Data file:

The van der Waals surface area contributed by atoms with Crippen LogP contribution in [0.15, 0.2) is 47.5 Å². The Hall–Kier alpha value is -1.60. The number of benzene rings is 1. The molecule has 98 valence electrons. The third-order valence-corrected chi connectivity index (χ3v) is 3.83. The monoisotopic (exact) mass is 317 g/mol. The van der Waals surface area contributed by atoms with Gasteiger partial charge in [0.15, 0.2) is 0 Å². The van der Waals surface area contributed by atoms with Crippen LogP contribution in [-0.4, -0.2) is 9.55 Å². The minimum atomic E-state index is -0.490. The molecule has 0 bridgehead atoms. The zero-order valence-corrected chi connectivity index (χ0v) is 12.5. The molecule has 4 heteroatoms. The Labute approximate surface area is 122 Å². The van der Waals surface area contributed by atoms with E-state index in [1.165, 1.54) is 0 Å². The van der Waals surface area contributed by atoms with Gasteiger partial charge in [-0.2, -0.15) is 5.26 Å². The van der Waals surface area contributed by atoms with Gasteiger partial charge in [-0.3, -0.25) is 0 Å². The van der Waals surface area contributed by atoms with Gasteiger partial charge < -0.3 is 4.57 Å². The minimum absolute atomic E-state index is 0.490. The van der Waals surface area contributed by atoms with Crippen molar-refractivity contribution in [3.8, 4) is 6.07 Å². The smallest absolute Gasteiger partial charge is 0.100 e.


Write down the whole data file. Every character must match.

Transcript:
The van der Waals surface area contributed by atoms with Crippen LogP contribution in [0.15, 0.2) is 47.5 Å². The Hall–Kier alpha value is -1.60. The number of benzene rings is 1. The molecule has 98 valence electrons. The third-order valence-corrected chi connectivity index (χ3v) is 3.83. The monoisotopic (exact) mass is 317 g/mol. The van der Waals surface area contributed by atoms with Gasteiger partial charge in [0.15, 0.2) is 0 Å². The van der Waals surface area contributed by atoms with Crippen LogP contribution in [-0.4, -0.2) is 9.55 Å². The minimum atomic E-state index is -0.490. The molecule has 0 bridgehead atoms. The zero-order valence-corrected chi connectivity index (χ0v) is 12.5. The molecule has 4 heteroatoms. The Labute approximate surface area is 122 Å². The van der Waals surface area contributed by atoms with E-state index in [1.165, 1.54) is 0 Å². The van der Waals surface area contributed by atoms with Gasteiger partial charge in [-0.2, -0.15) is 5.26 Å². The van der Waals surface area contributed by atoms with Gasteiger partial charge in [-0.3, -0.25) is 0 Å². The van der Waals surface area contributed by atoms with Gasteiger partial charge < -0.3 is 4.57 Å². The minimum absolute atomic E-state index is 0.490. The van der Waals surface area contributed by atoms with Crippen molar-refractivity contribution in [3.8, 4) is 6.07 Å². The smallest absolute Gasteiger partial charge is 0.100 e.